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"We Tibetans are looking for a legitimate and meaningful autonomy, an arrangement that would enable Tibetans to live within the framework of the People’s Republic of China."

Debate over role of Chinese officials

April 20, 2008

The Age
April 18, 2008

Kevin Rudd and organisers of the only Australian leg of the Olympic
torch relay are at odds over what role Chinese officials will play in
the event next week.

The prime minister is insisting the officials - known as "flame
attendants" but believed to be para-military officers - will remain on a
bus following the relay participants along a 20km route through central
Canberra.

But organisers say three of the six Chinese officials will actually run
with the torch.

Mr Rudd says he has been advised all the officials will remain in the
bus unless they are required to re-light the torch should it be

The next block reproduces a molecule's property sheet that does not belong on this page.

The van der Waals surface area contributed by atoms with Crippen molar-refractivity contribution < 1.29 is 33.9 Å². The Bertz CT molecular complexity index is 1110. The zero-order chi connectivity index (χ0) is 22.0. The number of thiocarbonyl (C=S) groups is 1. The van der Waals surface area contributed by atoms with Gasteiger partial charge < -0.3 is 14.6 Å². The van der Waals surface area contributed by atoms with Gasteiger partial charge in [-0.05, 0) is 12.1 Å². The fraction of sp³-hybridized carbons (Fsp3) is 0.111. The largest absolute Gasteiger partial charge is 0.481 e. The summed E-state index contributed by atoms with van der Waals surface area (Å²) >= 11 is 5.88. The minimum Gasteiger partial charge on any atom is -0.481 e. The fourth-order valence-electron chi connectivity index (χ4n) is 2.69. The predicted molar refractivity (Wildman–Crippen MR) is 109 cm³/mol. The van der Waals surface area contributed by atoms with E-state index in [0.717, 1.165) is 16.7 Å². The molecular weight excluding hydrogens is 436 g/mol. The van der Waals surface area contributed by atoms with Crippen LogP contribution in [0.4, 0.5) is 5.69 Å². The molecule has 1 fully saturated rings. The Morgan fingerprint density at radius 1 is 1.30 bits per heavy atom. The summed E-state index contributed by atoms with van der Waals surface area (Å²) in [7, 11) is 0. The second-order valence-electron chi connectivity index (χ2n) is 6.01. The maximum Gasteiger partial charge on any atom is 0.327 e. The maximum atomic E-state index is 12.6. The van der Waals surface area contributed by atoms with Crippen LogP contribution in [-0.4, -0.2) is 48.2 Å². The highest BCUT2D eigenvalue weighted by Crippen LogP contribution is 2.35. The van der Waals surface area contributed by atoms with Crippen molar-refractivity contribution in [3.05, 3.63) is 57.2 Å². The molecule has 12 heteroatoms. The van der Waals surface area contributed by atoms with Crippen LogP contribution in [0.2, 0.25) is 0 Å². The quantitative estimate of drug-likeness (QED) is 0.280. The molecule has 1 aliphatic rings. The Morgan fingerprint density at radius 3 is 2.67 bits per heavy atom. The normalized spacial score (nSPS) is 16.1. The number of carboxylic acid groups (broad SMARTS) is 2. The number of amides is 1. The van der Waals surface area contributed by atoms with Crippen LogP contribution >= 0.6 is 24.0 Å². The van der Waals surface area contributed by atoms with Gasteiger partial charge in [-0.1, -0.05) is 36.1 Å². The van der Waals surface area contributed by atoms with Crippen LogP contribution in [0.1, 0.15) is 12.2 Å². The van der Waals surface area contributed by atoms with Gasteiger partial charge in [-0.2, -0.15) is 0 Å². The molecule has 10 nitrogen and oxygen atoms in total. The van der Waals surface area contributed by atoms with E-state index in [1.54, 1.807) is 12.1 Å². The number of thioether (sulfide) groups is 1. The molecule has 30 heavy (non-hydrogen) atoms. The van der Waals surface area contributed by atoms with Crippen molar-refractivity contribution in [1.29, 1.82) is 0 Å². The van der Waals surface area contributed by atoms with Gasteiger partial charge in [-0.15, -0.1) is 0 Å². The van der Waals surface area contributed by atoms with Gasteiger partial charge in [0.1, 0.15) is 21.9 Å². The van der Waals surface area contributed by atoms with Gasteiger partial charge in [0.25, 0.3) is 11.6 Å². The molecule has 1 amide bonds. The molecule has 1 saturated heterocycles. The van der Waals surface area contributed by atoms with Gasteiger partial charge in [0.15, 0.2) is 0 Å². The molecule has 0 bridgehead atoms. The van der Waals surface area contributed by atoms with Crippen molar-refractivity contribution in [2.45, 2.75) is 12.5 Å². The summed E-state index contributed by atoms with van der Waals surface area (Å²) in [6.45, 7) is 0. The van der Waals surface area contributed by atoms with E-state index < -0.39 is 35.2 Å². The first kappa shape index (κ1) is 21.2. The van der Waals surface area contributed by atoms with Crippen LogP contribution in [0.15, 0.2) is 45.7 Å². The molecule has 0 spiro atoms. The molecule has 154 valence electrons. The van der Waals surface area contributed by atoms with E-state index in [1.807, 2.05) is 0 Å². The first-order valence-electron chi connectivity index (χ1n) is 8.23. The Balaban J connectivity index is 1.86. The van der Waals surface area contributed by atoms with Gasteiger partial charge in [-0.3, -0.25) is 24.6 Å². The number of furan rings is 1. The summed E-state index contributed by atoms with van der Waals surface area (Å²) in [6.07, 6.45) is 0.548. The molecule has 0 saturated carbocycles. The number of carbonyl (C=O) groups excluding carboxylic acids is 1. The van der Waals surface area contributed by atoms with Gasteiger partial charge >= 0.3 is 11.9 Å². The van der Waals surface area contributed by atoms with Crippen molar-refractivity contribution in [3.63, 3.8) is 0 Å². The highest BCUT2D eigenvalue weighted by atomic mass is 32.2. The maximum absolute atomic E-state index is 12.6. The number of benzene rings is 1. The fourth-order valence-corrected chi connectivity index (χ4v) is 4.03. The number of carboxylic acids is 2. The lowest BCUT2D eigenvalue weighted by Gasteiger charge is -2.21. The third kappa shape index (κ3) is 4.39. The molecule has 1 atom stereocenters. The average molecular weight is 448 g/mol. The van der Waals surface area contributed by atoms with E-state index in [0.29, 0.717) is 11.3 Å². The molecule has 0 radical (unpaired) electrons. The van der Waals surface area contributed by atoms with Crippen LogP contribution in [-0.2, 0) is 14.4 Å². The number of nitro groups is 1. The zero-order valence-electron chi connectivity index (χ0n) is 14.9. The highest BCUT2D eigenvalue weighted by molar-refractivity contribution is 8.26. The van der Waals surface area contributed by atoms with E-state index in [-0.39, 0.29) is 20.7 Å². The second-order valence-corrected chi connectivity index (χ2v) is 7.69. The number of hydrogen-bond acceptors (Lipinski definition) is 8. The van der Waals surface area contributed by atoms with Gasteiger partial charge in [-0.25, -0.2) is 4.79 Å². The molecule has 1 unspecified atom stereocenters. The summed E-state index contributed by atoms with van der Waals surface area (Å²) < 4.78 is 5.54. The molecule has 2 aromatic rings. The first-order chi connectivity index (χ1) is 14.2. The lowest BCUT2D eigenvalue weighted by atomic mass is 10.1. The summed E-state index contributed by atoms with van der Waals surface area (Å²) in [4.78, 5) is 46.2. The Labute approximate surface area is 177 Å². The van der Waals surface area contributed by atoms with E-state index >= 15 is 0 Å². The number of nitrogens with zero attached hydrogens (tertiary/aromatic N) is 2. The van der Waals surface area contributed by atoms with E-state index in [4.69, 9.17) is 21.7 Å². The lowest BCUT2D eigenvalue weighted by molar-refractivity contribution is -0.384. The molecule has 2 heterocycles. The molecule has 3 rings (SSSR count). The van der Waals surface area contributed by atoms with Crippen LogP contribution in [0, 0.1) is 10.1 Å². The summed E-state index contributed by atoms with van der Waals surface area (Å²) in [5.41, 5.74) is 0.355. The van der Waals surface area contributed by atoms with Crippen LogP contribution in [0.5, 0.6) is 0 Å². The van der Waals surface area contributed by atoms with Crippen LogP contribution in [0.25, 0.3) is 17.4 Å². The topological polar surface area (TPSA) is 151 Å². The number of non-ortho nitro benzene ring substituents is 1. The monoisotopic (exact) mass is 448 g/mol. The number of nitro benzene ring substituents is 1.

extinguished.

"My understanding is that the Chinese torch attendants will play zero
role ... in the provision of any security," he told Fairfax Radio Network.

"We are providing security here. This is our country, we provide the
security - end of story."

Chairman of the Canberra relay task force, Ted Quinlan, says three
Chinese flame attendants will handle the torch at changeover points of
the relay.

They would help light the new torch, extinguish the old one, then escort
relay runners back to a support bus, he said.

The three other officials will travel in the support bus to act as
back-up if the flame attendants tired, Mr Quinlan said.

"That's what's been worked out between the Chinese and our police," he
told ABC Radio.

Mr Quinlan confirmed the Chinese officials would not have any security role.

"When and if push comes to shove, these people are required by our
arrangement to stay out of any fracas, and in fact, to retreat to the
support bus behind them."

Mr Quinlan says he does not know if the Chinese officials will be the
same blue tracksuit-clad security guards who accompanied the torch in
London and Paris.

It would be acceptable to the ACT if the officials had a military or
police background, he said.

The relay will be run next Thursday (April 24) after the torch arrives
in Canberra the day before.

Security along the route is being beefed up following chaotic scenes in
centres where pro-Tibet protesters have attempted to disrupt the relay.

Up to 5,000 pro-China supporters are expected to witness the Canberra
leg along with an unknown number of pro-Tibet protesters.
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